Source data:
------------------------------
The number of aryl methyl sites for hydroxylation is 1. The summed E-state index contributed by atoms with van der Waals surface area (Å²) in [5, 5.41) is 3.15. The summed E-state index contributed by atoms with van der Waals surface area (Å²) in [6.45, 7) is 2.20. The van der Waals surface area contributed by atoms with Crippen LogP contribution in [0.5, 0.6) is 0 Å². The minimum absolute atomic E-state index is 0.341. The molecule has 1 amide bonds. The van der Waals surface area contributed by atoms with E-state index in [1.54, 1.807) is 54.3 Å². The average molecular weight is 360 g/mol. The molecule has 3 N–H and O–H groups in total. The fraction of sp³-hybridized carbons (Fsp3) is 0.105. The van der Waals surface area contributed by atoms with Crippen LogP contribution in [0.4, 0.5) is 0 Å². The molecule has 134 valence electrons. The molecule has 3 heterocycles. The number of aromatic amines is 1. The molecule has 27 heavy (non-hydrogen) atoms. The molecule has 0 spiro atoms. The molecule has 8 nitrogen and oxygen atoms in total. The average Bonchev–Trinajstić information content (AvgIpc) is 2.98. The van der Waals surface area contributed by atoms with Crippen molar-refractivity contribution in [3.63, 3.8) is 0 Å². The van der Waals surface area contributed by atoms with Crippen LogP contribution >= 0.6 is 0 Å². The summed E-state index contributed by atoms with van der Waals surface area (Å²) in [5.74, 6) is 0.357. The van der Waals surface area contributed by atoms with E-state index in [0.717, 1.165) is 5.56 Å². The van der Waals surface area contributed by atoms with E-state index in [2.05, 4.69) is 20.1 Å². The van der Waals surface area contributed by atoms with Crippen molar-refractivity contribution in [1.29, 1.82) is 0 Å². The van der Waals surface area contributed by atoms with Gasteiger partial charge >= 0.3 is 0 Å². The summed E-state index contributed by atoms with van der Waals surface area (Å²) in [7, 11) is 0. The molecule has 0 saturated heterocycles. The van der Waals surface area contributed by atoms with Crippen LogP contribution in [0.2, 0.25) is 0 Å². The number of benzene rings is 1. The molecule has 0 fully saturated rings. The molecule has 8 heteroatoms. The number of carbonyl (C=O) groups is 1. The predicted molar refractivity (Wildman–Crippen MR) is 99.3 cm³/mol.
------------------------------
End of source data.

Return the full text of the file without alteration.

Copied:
The number of aryl methyl sites for hydroxylation is 1. The summed E-state index contributed by atoms with van der Waals surface area (Å²) in [5, 5.41) is 3.15. The summed E-state index contributed by atoms with van der Waals surface area (Å²) in [6.45, 7) is 2.20. The van der Waals surface area contributed by atoms with Crippen LogP contribution in [0.5, 0.6) is 0 Å². The minimum absolute atomic E-state index is 0.341. The molecule has 1 amide bonds. The van der Waals surface area contributed by atoms with E-state index in [1.54, 1.807) is 54.3 Å². The average molecular weight is 360 g/mol. The molecule has 3 N–H and O–H groups in total. The fraction of sp³-hybridized carbons (Fsp3) is 0.105. The van der Waals surface area contributed by atoms with Crippen LogP contribution in [0.4, 0.5) is 0 Å². The molecule has 134 valence electrons. The molecule has 3 heterocycles. The number of aromatic amines is 1. The molecule has 27 heavy (non-hydrogen) atoms. The molecule has 0 spiro atoms. The molecule has 8 nitrogen and oxygen atoms in total. The average Bonchev–Trinajstić information content (AvgIpc) is 2.98. The van der Waals surface area contributed by atoms with Crippen molar-refractivity contribution in [3.63, 3.8) is 0 Å². The van der Waals surface area contributed by atoms with Crippen LogP contribution >= 0.6 is 0 Å². The summed E-state index contributed by atoms with van der Waals surface area (Å²) in [5.74, 6) is 0.357. The van der Waals surface area contributed by atoms with E-state index in [0.717, 1.165) is 5.56 Å². The van der Waals surface area contributed by atoms with E-state index in [2.05, 4.69) is 20.1 Å². The van der Waals surface area contributed by atoms with Crippen molar-refractivity contribution in [1.29, 1.82) is 0 Å². The van der Waals surface area contributed by atoms with Gasteiger partial charge >= 0.3 is 0 Å². The summed E-state index contributed by atoms with van der Waals surface area (Å²) in [7, 11) is 0. The molecule has 0 saturated heterocycles. The van der Waals surface area contributed by atoms with Crippen LogP contribution in [0.2, 0.25) is 0 Å². The number of benzene rings is 1. The molecule has 0 fully saturated rings. The molecule has 8 heteroatoms. The number of carbonyl (C=O) groups is 1. The predicted molar refractivity (Wildman–Crippen MR) is 99.3 cm³/mol.